Crisis Safe Space: a sanctuary for people struggling with mental health this Christmas

Open Mental Health releases an animation about out-of-hours support available in Somerset over the holidays.

SOMERSET, December 13th, 2023 

The Crisis Safe Space animation, by Open Mental Health, highlights the importance of an out-of-hours service for people struggling with their mental health. It is a powerful visual journey about the power of empathy and compassion in fostering mental wellbeing during times of critical distress.

With the upcoming Christmas period posing many emotional and mental health concerns, the animation sheds light on a crucial resource: Crisis Safe Space, an alternative to conventional emergency services.

It’s the story of a woman who, amid mental health struggles, reached out to Crisis Safe Space for support. Rather than navigating other emergency services or facing problems alone, the animation illustrates the transformative impact of connecting with a compassionate Crisis Safe Space team member.

Mental health at Christmas: a challenging picture in numbers

According to Mental Health UK, 84% of us find Christmas to be stressful or triggering, 77% think their mental health problems worsen during the festive period, 73% experience loneliness and isolation even when surrounded by other people, and 75% feel pressure to enjoy Christmas or put on a pretence.

A recent study by Rethink Mental Illness confirms these findings: 77% said they feel lonely and isolated, 84% that the symptoms of mental illness are worse, and 88% feel they must pretend to enjoy the holidays.

A 2015 survey by Mind showed that more than a third (36%) of people with mental health problems had self-harmed to cope with the pressure of Christmas, more than half (52%) had considered harming themselves, and nearly half (45%) had considered taking their own life.

What is a mental health crisis?

During a mental health crisis, thoughts and emotions can become overwhelming. People might feel they can’t handle what’s going on in their minds. This happens for many reasons, including extreme stress, emotional pain, and the feeling that everything is too much to handle. people can experience intense emotions, sadness, anxiety, or panic. They might have trouble thinking clearly, making decisions, or even getting through the day.

What is a safe space?

Open Mental Health’s safe spaces, created through the service, are supportive environments where someone experiencing a mental health crisis can seek refuge, comfort, and assistance. They offer a calm, secure, and understanding atmosphere, providing a temporary respite for people struggling with overwhelming emotions or thoughts.

Where are Crisis Safe Space appointments available?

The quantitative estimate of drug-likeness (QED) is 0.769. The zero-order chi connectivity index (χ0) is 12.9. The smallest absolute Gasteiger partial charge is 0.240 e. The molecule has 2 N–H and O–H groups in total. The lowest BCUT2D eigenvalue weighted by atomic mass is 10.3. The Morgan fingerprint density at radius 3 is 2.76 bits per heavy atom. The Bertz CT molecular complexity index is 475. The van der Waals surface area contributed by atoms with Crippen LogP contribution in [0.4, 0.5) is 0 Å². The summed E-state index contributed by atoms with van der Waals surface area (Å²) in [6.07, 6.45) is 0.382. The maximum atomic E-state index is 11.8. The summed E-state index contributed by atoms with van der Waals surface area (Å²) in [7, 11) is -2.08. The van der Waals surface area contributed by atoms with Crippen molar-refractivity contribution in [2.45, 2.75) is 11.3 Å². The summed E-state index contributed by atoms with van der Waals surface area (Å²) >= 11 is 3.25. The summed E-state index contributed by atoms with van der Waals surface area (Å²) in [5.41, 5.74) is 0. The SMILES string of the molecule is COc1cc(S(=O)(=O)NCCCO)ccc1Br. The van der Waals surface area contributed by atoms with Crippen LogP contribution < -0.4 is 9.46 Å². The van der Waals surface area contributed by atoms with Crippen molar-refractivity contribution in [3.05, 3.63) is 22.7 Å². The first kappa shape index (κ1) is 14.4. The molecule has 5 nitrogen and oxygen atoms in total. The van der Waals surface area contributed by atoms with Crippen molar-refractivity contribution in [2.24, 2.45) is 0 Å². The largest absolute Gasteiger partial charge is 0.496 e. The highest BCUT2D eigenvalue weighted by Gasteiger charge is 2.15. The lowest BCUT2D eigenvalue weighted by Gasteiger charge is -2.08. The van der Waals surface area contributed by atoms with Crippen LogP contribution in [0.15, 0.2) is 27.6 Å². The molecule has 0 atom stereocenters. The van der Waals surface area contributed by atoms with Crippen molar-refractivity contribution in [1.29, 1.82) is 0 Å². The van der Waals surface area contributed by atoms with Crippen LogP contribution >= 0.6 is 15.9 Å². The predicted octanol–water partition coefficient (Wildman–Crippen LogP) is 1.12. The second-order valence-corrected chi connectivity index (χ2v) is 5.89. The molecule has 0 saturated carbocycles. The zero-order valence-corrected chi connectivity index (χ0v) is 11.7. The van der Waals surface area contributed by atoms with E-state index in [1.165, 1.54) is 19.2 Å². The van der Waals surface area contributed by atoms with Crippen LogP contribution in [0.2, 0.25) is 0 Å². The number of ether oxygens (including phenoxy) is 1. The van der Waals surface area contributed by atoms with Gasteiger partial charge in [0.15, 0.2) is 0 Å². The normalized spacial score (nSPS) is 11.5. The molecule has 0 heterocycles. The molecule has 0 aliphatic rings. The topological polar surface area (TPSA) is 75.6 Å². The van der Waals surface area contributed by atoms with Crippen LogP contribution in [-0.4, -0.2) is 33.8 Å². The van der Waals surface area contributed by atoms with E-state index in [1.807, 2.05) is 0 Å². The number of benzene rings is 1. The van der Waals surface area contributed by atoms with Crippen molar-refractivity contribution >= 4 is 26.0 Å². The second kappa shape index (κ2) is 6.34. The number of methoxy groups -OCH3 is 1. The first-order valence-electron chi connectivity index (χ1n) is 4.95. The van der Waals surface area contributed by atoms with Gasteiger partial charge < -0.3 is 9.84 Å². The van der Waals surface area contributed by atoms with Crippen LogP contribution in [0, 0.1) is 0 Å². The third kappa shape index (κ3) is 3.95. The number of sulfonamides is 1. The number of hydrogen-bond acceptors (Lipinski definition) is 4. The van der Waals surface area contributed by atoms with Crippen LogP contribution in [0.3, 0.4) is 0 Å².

Run by Open Mental Health partners Mind in Somerset and Second Step, Crisis Safe Space appointments are available face-to-face in Bridgwater, Glastonbury, Taunton and Yeovil and remotely by phone and Zoom wherever you are in Somerset. Whether in-person or remote, they offer a non-judgemental setting where people feel heard and respected. At a Crisis Safe Space appointment, people receive emotional support and, if needed, guidance on accessing additional help or services.

How to book a Crisis Safe Space appointment

If you or someone you know struggles with an out-of-hours mental health crisis this festive season, check the Christmas appointment times and book a session with the Crisis Safe Space team by visiting the Crisis Safe Space page on the Open Mental Health website, calling Mindline Somerset on 01823 276 892 or freephone 0800 138 1692.

Mindline Somerset remains open and available to offer support every day, 24/7, over the Christmas period.

Quote from a Crisis Safe Space service user

Crisis Safe Space has supported me on many occasions over the past couple of years when I have been struggling with thoughts of self-harm or suicide. They have welcomed me in my moments of desperation, providing me with reassurance and compassion and a safe place to just ‘be’.

There has never been any pressure to talk or explain myself or to do anything, and I have benefitted so much from just having someone sitting alongside me in my periods of mental health crisis.

Sometimes, I have needed to just express my feelings or to share my intrusive thoughts with someone who could hold them without judgment. Sometimes, I have needed someone to help me plan how to get through the next couple of hours or days.

Crisis Safe Space has always felt safe and calming, in contrast to the environment of alternative places such as A&E, where there are crowds of people, lots of noise and bright lights. This has really helped me to cope better with my distress and to ground myself more quickly instead of my senses being heightened, which would have caused me to become even more dysregulated.”

Download the Crisis Safe Space Animation

The Crisis Safe Space animation can be downloaded from Vimeo at: